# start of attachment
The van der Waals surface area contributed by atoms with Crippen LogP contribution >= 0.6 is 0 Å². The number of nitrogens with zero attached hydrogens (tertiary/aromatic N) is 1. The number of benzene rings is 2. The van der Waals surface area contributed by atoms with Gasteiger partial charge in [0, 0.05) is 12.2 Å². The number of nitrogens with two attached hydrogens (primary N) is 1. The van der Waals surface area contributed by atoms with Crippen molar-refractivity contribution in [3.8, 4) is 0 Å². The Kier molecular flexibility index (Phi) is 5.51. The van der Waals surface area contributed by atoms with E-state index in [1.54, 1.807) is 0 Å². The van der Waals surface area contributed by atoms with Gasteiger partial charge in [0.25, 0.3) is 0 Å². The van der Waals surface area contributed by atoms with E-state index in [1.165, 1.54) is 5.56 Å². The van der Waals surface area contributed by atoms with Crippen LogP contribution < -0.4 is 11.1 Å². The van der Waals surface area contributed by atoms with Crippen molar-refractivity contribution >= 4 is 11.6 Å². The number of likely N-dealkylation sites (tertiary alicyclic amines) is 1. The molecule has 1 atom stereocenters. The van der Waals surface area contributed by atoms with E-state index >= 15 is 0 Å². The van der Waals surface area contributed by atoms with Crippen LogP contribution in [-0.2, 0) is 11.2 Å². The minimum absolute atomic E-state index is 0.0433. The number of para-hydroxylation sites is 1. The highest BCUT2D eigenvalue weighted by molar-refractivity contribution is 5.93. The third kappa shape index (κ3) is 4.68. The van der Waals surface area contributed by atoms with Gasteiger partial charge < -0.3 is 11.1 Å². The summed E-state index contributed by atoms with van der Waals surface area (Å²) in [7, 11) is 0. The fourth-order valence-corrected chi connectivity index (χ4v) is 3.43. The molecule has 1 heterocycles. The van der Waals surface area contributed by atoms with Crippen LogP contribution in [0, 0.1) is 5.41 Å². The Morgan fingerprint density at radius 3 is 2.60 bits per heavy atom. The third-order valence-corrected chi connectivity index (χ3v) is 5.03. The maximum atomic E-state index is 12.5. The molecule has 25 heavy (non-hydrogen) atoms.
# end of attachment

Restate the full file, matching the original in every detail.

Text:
The van der Waals surface area contributed by atoms with Crippen LogP contribution >= 0.6 is 0 Å². The number of nitrogens with zero attached hydrogens (tertiary/aromatic N) is 1. The number of benzene rings is 2. The van der Waals surface area contributed by atoms with Gasteiger partial charge in [0, 0.05) is 12.2 Å². The number of nitrogens with two attached hydrogens (primary N) is 1. The van der Waals surface area contributed by atoms with Crippen molar-refractivity contribution in [3.8, 4) is 0 Å². The Kier molecular flexibility index (Phi) is 5.51. The van der Waals surface area contributed by atoms with E-state index in [1.54, 1.807) is 0 Å². The van der Waals surface area contributed by atoms with Gasteiger partial charge in [0.25, 0.3) is 0 Å². The van der Waals surface area contributed by atoms with E-state index in [1.165, 1.54) is 5.56 Å². The van der Waals surface area contributed by atoms with Crippen LogP contribution < -0.4 is 11.1 Å². The van der Waals surface area contributed by atoms with Crippen molar-refractivity contribution >= 4 is 11.6 Å². The number of likely N-dealkylation sites (tertiary alicyclic amines) is 1. The molecule has 1 atom stereocenters. The van der Waals surface area contributed by atoms with E-state index >= 15 is 0 Å². The van der Waals surface area contributed by atoms with Crippen LogP contribution in [-0.2, 0) is 11.2 Å². The minimum absolute atomic E-state index is 0.0433. The number of para-hydroxylation sites is 1. The highest BCUT2D eigenvalue weighted by molar-refractivity contribution is 5.93. The third kappa shape index (κ3) is 4.68. The van der Waals surface area contributed by atoms with Gasteiger partial charge < -0.3 is 11.1 Å². The summed E-state index contributed by atoms with van der Waals surface area (Å²) in [7, 11) is 0. The fourth-order valence-corrected chi connectivity index (χ4v) is 3.43. The molecule has 1 heterocycles. The van der Waals surface area contributed by atoms with Crippen LogP contribution in [0, 0.1) is 5.41 Å². The Morgan fingerprint density at radius 3 is 2.60 bits per heavy atom. The third-order valence-corrected chi connectivity index (χ3v) is 5.03. The maximum atomic E-state index is 12.5. The molecule has 25 heavy (non-hydrogen) atoms.